Similarly, there’s nothing inherently wrong, or even odd, about BDSM, an integral part of the make-up sex Claire and her Scottish husband Jamie have after that horrible long day finally ends. You don’t need dress up, lash out, or invest millions of dollars in a private playpen called the Red Room of Pain to employ power dynamics and extreme sensations in your sex life. Nor does emotional, psychological, or sexual trauma of any kind necessarily preclude you from exploring this aspect of sexuality. On the contrary, consensual and safe sadomasochism can help its practitioners take difficult, destructive parts of their lives and harness their power in a positive way. As a very wise person once told me, we think about these things, we talk about these things — why can’t we fuck about these things? Think of it as psychosexual judo, where you’re using the weight and momentum of your opponent — in this case, your own bad experiences and emotions — to win. BDSM can help people earn a black belt against their own suffering.

Moreover, I’m even open to the idea that Outlander, as a romantic fantasy, can get away with behavior we wouldn’t accept in real life. Such an acknowledgement always seemed strangely absent from the great debate about 50 Shades of Grey. Discussing issues of consent, abuse, and stalking as if Christian Grey and Anastasia Steele were real people instead of characters in a work of pornography doesn’t make sense. In fantasies, we can think about and get off on doing things, and having things done to us, that we’d never want to actually experience. 50 Shades is just such a fantasy. Safewords and restraining orders are as out of place there as a physics lesson in a flying dream.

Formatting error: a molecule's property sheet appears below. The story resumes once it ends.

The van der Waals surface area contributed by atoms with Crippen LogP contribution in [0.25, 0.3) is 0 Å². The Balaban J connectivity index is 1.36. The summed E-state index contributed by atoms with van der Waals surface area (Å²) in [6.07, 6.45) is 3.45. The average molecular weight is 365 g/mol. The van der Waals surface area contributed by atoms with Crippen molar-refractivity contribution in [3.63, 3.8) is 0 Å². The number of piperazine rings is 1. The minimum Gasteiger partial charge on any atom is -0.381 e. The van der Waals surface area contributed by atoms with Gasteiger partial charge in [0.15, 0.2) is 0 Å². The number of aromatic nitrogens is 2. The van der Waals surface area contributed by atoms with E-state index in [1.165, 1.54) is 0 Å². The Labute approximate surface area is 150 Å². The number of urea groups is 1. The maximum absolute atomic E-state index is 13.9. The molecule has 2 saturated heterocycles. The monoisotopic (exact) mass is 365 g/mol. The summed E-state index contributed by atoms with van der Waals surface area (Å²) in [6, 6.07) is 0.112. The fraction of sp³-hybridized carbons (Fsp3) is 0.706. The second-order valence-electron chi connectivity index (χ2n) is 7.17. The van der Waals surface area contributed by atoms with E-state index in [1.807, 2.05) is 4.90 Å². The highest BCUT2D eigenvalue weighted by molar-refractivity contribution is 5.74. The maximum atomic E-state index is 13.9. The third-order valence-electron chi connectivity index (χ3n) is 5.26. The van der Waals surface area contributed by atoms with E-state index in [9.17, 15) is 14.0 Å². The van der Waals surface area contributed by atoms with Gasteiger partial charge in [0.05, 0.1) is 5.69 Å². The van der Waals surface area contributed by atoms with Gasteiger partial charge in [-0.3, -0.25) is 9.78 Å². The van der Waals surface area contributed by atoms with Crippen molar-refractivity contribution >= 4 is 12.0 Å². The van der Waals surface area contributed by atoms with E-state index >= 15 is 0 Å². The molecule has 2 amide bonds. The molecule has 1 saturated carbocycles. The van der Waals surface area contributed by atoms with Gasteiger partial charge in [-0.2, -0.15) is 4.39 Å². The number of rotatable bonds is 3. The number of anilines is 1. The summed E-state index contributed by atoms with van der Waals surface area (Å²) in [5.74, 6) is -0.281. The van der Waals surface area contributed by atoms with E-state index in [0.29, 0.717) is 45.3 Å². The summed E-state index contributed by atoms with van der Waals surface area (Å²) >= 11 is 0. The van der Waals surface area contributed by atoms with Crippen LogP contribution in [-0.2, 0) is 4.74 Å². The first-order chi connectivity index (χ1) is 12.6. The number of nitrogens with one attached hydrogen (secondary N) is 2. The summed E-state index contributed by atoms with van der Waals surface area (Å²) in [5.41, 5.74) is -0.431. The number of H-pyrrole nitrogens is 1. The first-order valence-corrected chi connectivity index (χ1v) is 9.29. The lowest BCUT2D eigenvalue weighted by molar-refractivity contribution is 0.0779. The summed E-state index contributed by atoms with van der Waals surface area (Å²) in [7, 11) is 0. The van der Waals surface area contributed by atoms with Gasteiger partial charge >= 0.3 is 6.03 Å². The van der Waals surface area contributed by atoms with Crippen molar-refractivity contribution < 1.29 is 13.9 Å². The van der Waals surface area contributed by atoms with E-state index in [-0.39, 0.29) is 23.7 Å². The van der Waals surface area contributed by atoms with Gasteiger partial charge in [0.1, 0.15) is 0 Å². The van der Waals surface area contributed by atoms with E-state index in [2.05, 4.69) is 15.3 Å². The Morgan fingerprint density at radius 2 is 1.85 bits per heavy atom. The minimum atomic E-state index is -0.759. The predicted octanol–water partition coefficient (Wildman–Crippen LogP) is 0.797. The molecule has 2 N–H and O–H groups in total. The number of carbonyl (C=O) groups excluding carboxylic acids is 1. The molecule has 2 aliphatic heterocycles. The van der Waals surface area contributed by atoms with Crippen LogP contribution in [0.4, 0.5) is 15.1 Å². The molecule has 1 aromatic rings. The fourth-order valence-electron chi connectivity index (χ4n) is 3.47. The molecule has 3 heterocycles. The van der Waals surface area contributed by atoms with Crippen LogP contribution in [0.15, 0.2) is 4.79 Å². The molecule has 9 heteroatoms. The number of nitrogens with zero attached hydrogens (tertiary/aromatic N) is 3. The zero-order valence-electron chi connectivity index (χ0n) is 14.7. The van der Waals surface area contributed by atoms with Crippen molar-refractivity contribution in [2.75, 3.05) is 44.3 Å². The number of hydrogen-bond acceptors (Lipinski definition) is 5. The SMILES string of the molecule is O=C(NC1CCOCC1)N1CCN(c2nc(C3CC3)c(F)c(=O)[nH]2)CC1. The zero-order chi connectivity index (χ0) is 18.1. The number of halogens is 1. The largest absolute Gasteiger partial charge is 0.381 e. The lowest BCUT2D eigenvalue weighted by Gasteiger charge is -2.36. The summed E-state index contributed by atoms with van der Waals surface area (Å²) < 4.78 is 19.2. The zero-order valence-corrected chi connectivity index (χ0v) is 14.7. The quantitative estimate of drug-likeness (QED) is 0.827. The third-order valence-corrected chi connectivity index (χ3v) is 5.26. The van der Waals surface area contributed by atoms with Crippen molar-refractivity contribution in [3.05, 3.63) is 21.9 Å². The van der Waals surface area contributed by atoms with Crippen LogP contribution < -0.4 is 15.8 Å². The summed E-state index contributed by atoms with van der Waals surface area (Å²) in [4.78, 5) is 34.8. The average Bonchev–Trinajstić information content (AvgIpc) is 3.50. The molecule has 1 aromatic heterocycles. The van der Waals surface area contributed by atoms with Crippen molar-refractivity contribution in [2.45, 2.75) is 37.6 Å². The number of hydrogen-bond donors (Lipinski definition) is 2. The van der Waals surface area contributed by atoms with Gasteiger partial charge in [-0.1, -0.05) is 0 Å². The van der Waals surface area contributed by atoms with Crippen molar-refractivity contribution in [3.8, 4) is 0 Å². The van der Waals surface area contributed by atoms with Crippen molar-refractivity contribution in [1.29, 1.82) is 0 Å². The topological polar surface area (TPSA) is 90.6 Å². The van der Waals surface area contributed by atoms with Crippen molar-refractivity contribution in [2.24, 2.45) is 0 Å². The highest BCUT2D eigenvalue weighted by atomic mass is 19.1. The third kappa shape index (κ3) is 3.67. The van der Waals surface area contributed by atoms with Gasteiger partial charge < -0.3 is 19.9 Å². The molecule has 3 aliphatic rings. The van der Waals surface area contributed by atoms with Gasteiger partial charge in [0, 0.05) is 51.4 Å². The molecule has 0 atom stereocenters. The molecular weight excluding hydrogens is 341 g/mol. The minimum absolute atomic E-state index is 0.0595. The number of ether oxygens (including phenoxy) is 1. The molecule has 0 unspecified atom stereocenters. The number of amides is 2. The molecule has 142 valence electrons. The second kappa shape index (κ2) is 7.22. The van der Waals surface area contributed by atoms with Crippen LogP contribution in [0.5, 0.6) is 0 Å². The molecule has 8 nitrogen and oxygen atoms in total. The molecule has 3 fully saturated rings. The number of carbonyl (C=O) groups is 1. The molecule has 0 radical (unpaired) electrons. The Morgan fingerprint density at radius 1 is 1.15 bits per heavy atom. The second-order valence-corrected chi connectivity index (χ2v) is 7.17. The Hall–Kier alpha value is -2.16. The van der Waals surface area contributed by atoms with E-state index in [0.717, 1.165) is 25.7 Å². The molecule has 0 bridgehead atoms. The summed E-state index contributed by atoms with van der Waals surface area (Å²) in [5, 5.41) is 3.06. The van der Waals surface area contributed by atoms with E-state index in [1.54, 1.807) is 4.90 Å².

So the problem with Outlander isn’t in addressing these complex, adult issues. Rather it’s in wedging them into a show that otherwise displays all the sophistication of Dr. Quinn, Medicine Woman. (Posh medical expert journeys to the frontier and falls for a long-haired he-man? The parallels are seriously uncanny.) Quick: Name a difficult or demanding moral or ideological topic the show addresses when the characters have their clothes on. Ye ken as well as I that there’s no such animal, sassenach. And no, “Black Jack Randall is really fucked up” doesn’t count; tone down the gore and the gleeful sociopathy and he’s just one of those Army guys who chased the A-Team. A show with ideas as wafer-thin as Outlander’s simply can’t handle heavier fare.

Were it to try, or even were it simply to stay the course as a handsomely shot adventure story with occasional Skinemax-style simulated oral sex, it owes the viewer a better cast to do it with. Caitriona Balfe is dynamite as Claire, more than capable of conveying all her conflicting drives, desires, truths, and lies. Next to Claire, Graham McTavish’s Dougal MacKenzie is the most commanding presence on the show, by far the standout among the Highland characters; he’s convincing both as a born leader and as a man capable of moments of genuine unhappiness and vulnerability. The two of them are the only actors on the show who make their characters feel like they have thoughts and emotions not directly articulated by the script or the score. Other than Lotte Verbeek, who plays local herbalist and alleged witch Geillis Duncan with the delighted grin of someone who’s having a much better time than everyone else and knows it, no one else emerges from the fog of capes and kilts to shine.